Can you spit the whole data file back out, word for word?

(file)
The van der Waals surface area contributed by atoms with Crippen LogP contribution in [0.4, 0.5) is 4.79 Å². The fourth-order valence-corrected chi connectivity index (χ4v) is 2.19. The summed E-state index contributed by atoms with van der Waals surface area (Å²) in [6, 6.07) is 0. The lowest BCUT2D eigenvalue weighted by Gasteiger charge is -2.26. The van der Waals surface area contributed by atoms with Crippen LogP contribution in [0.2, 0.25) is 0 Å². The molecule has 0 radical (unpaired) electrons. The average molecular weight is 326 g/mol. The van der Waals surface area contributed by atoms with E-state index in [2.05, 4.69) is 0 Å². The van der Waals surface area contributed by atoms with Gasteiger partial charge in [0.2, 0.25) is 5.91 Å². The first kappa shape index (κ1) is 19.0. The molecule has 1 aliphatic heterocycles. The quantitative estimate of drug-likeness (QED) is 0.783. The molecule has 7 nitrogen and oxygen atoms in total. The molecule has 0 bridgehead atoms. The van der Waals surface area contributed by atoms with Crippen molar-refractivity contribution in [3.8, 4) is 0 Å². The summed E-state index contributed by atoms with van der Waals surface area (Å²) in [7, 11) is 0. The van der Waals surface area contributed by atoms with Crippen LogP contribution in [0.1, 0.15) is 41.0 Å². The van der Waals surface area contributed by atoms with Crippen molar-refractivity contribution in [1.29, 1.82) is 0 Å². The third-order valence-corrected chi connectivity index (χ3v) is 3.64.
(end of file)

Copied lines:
The van der Waals surface area contributed by atoms with Crippen LogP contribution in [0.4, 0.5) is 4.79 Å². The fourth-order valence-corrected chi connectivity index (χ4v) is 2.19. The summed E-state index contributed by atoms with van der Waals surface area (Å²) in [6, 6.07) is 0. The lowest BCUT2D eigenvalue weighted by Gasteiger charge is -2.26. The van der Waals surface area contributed by atoms with Crippen LogP contribution in [0.2, 0.25) is 0 Å². The molecule has 0 radical (unpaired) electrons. The average molecular weight is 326 g/mol. The van der Waals surface area contributed by atoms with E-state index in [2.05, 4.69) is 0 Å². The van der Waals surface area contributed by atoms with Gasteiger partial charge in [0.2, 0.25) is 5.91 Å². The first kappa shape index (κ1) is 19.0. The molecule has 1 aliphatic heterocycles. The quantitative estimate of drug-likeness (QED) is 0.783. The molecule has 7 nitrogen and oxygen atoms in total. The molecule has 0 bridgehead atoms. The van der Waals surface area contributed by atoms with Crippen molar-refractivity contribution in [3.8, 4) is 0 Å². The summed E-state index contributed by atoms with van der Waals surface area (Å²) in [7, 11) is 0. The van der Waals surface area contributed by atoms with Crippen LogP contribution in [0.1, 0.15) is 41.0 Å². The van der Waals surface area contributed by atoms with Crippen molar-refractivity contribution in [1.29, 1.82) is 0 Å². The third-order valence-corrected chi connectivity index (χ3v) is 3.64.